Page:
The Arab Spring phenomenon shows how totalitarian regimes with poor public accountability and governance — therefore lacking robust public institutions — struggled to translate newfound democratic freedom into developmental outcomes. Building institutions takes time as it involves not just developing the technical capabilities but also, perhaps more importantly, a convention or a tradition of doing things in the right way. Institutionalisation is about depersonalisation and that transition is not easy to complete, but it is one that is necessary.
Foremost in ensuring that there is accountability from not just the government of the day but also the public institutions is a robust and effective parliament. We hold elections because we are electing members to Parliament. It is imperative for voters to critically evaluate the candidate in terms of his or her ability to perform that oversight, as well as his or her job as an MP.
Campaigning therefore should focus not just on issues of “what” to do but also issues of “how” to do it, and protecting the integrity of public institutions. Candidates enticing voters with election goodies should be rejected outright. So should candidates proffering a record of service in the form of getting exemptions and preferential treatment for constituents.
Empirically, no elected official will be able to shower favours on everyone, so only a small, select group will benefit from such corrupt practices. So, even on a purely utilitarian basis, this mechanism should be generally rejected by the majority as it will only benefit a small group of people.
I find it quite perplexing that such handing out of favours, gifts and even cash is not deemed as corruption by the Malaysian Anti-Corruption Commission. It is certainly corruption as the consideration is clearly support at the ballot box. Not only that, this practice and culture is corrupting — it undermines the integrity of public institutions and destroys them in the process. A corrupting practice is worse than a corrupt act.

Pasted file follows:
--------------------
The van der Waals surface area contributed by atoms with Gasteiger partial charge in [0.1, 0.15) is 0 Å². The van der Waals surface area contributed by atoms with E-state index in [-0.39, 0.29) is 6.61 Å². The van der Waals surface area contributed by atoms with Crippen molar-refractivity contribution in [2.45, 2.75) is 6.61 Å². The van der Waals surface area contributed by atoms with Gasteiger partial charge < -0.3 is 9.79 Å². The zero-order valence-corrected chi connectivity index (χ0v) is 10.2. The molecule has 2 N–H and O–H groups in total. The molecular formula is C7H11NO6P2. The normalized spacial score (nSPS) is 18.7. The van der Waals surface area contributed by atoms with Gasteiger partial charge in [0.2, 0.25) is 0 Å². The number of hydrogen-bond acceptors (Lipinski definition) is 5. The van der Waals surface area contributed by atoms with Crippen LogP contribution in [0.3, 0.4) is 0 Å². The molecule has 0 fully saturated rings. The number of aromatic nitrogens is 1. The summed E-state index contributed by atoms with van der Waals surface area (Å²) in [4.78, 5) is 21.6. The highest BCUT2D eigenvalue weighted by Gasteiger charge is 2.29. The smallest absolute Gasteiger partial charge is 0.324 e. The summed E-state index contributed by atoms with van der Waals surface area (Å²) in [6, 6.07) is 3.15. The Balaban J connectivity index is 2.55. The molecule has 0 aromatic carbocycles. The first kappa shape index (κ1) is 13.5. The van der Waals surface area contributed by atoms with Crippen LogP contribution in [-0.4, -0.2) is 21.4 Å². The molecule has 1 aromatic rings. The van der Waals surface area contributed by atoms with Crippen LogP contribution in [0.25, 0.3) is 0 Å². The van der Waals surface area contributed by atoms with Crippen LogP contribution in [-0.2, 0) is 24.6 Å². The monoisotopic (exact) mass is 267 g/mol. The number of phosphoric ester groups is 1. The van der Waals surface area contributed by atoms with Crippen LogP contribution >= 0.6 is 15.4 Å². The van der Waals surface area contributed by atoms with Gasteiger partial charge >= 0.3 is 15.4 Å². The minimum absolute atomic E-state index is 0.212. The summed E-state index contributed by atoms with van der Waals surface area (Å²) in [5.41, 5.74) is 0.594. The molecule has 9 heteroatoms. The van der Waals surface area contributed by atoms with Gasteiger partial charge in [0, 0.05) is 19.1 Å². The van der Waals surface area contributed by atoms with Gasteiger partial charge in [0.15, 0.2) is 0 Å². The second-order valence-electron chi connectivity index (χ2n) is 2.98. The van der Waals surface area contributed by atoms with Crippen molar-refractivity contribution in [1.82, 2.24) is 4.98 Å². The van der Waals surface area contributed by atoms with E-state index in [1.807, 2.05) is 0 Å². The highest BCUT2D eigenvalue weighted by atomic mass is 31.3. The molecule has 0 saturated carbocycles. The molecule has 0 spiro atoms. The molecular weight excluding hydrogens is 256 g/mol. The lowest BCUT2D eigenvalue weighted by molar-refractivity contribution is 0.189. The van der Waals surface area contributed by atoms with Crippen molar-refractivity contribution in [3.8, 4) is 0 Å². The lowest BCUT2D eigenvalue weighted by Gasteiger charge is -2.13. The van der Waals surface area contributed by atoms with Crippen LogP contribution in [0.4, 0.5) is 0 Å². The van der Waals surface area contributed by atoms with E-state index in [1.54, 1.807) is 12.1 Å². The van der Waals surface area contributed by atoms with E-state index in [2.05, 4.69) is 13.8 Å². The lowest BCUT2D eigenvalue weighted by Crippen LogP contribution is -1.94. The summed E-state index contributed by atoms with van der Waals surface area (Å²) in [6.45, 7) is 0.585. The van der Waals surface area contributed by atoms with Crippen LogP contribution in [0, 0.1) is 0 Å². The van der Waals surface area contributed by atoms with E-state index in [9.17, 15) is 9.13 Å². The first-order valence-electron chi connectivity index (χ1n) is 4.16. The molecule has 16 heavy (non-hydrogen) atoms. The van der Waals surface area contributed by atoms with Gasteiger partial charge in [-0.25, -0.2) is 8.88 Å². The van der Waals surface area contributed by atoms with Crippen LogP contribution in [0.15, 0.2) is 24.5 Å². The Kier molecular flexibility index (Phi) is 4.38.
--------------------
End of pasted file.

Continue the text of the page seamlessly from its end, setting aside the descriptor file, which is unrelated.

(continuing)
China had the system of what the west called mandarins or scholar-bureaucrat throughout its tumultuous imperial history. A strong and competent civil service manning public institutions is essential to provide the country with both continuity and stability. The elected part of government, the political part, can be volatile and it is the strength of public institutions that will carry any nation forward.
In the end, the capabilities of the bureaucrats determine how much can get done. There are many models of effective bureaucracies to emulate but all the good ones are accountable to an elected body — the very people we are electing next month.
Politicians are a peculiarly unique bunch of individuals — almost all of them are egoistic and extremely self-assured with an inflated sense of themselves. They would not put themselves through the process of getting nominated, contesting, winning the election and keeping their seat if they do not have confidence and the drive to achieve their objectives. To be fair to those offering themselves up for election, the process is an exacting and forbidding one to most people. A Machiavellian approach to things will typically get you further than being conscientious and principled — but easy the process is not.
The problem is we must choose those with well-defined ideas on how to use the power of elected office for the public good. That is what the office is for. Separating the rice from the chaff, so to speak. The chaff are those who speak about servicing their constituents and giving them things. They are the majority, unfortunately, and their government will be ineffective. More damaging, Parliament will be incapable of playing its role effectively in overseeing public institutions.
The patriotic duty of citizens is to vote, so take the time to reflect and vote wisely.
Dr Nungsari Radhi is an economist and managing director of Prokhas Sdn Bhd, a Ministry of Finance advisory company. The views expressed here are his own.